Every now and then someone will die, and I see the headline and think, “What? He was still alive?” That’s how it is with Doonesbury. Is it still being published? I have no idea. But its author, Garry Trudeau, is still around. He came out of retirement, perhaps, to attack Charlie Hebdo.
In his younger days I suppose Trudeau would have claimed to be an advocate of free speech, but no longer. He has joined most others on the Left in the view that whether speech is free or not depends on whether it conforms to leftist dogmas. Thus, Charlie Hebdo’s satirizing of Islam was “hate speech.” While he doesn’t quite come out and say it, Trudeau seems to think that the magazine’s editors had it coming:
Traditionally, satire has comforted the afflicted while afflicting the comfortable. Satire punches up, against authority of all kinds, the little guy against the powerful. …
By punching downward, by attacking a powerless, disenfranchised minority with crude, vulgar drawings closer to graffiti than cartoons, Charlie wandered into the realm of hate speech, which in France is only illegal if it directly incites violence.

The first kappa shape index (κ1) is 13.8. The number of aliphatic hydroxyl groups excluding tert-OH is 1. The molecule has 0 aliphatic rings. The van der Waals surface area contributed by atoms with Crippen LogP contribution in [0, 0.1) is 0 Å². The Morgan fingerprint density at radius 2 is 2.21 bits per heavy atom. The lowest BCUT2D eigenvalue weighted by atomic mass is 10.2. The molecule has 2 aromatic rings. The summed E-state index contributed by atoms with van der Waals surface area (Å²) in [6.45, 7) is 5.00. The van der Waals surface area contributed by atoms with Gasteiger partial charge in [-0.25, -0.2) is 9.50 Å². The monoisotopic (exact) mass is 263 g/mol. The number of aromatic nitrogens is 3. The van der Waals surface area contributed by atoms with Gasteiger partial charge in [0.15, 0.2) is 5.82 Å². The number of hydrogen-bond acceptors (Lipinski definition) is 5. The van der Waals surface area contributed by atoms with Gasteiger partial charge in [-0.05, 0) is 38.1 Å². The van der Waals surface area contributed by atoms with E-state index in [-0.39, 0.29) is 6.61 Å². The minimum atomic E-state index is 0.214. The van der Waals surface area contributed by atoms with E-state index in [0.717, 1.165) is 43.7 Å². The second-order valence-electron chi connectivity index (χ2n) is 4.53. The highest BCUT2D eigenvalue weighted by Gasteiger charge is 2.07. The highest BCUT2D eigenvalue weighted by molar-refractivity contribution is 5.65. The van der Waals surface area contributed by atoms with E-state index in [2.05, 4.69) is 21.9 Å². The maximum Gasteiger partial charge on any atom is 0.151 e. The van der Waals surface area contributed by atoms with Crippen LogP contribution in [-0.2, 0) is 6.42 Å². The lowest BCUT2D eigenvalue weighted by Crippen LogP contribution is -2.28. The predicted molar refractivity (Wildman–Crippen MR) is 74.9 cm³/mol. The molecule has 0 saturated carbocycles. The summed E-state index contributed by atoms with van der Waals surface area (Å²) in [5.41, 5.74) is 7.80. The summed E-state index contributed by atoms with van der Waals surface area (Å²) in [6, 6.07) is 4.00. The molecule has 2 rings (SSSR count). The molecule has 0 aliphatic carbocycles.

Which, of course, it did. The minority in question turned out not to be powerless after all–something that Charlie Hebdo’s editors could explain to Trudeau, if they were still around to do so. How can you tell which minorities it is proper to satirize? By whether they are likely to shoot you, apparently. Trudeau spent his career unfairly attacking Republicans, so he never had to worry.
One of the comments on the linked unz.com post sums up Doonesbury perfectly: “Forgotten, but not gone.”